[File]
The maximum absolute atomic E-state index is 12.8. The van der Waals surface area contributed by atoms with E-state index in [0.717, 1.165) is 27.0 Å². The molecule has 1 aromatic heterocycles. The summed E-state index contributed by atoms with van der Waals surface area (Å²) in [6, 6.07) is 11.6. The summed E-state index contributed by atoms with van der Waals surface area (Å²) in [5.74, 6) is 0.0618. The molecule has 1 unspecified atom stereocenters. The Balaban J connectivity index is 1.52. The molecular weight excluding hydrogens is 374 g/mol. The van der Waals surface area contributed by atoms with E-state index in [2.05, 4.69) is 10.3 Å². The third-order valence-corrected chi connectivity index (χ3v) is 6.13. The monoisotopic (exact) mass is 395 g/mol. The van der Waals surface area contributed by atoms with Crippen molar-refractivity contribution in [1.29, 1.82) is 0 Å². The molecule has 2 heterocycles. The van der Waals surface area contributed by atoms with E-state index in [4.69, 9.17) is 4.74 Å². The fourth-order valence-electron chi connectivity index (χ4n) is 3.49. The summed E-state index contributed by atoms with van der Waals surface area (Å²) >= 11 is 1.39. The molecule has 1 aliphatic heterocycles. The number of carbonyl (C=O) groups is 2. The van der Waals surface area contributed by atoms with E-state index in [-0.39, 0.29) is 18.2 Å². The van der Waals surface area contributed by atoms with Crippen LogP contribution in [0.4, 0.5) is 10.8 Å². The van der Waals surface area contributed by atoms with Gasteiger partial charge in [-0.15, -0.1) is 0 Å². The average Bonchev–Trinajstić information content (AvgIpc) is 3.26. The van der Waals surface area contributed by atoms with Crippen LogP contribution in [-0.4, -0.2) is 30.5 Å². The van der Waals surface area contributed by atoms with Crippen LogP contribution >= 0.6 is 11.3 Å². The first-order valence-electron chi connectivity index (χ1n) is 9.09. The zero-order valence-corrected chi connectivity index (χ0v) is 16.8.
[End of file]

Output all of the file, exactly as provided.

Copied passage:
The maximum absolute atomic E-state index is 12.8. The van der Waals surface area contributed by atoms with E-state index in [0.717, 1.165) is 27.0 Å². The molecule has 1 aromatic heterocycles. The summed E-state index contributed by atoms with van der Waals surface area (Å²) in [6, 6.07) is 11.6. The summed E-state index contributed by atoms with van der Waals surface area (Å²) in [5.74, 6) is 0.0618. The molecule has 1 unspecified atom stereocenters. The Balaban J connectivity index is 1.52. The molecular weight excluding hydrogens is 374 g/mol. The van der Waals surface area contributed by atoms with E-state index in [2.05, 4.69) is 10.3 Å². The third-order valence-corrected chi connectivity index (χ3v) is 6.13. The monoisotopic (exact) mass is 395 g/mol. The van der Waals surface area contributed by atoms with Crippen molar-refractivity contribution in [1.29, 1.82) is 0 Å². The molecule has 2 heterocycles. The van der Waals surface area contributed by atoms with E-state index in [4.69, 9.17) is 4.74 Å². The fourth-order valence-electron chi connectivity index (χ4n) is 3.49. The summed E-state index contributed by atoms with van der Waals surface area (Å²) >= 11 is 1.39. The molecule has 1 aliphatic heterocycles. The number of carbonyl (C=O) groups is 2. The van der Waals surface area contributed by atoms with E-state index in [-0.39, 0.29) is 18.2 Å². The van der Waals surface area contributed by atoms with Crippen LogP contribution in [0.4, 0.5) is 10.8 Å². The van der Waals surface area contributed by atoms with Gasteiger partial charge in [-0.15, -0.1) is 0 Å². The average Bonchev–Trinajstić information content (AvgIpc) is 3.26. The van der Waals surface area contributed by atoms with Crippen LogP contribution in [-0.4, -0.2) is 30.5 Å². The van der Waals surface area contributed by atoms with Crippen LogP contribution >= 0.6 is 11.3 Å². The first-order valence-electron chi connectivity index (χ1n) is 9.09. The zero-order valence-corrected chi connectivity index (χ0v) is 16.8.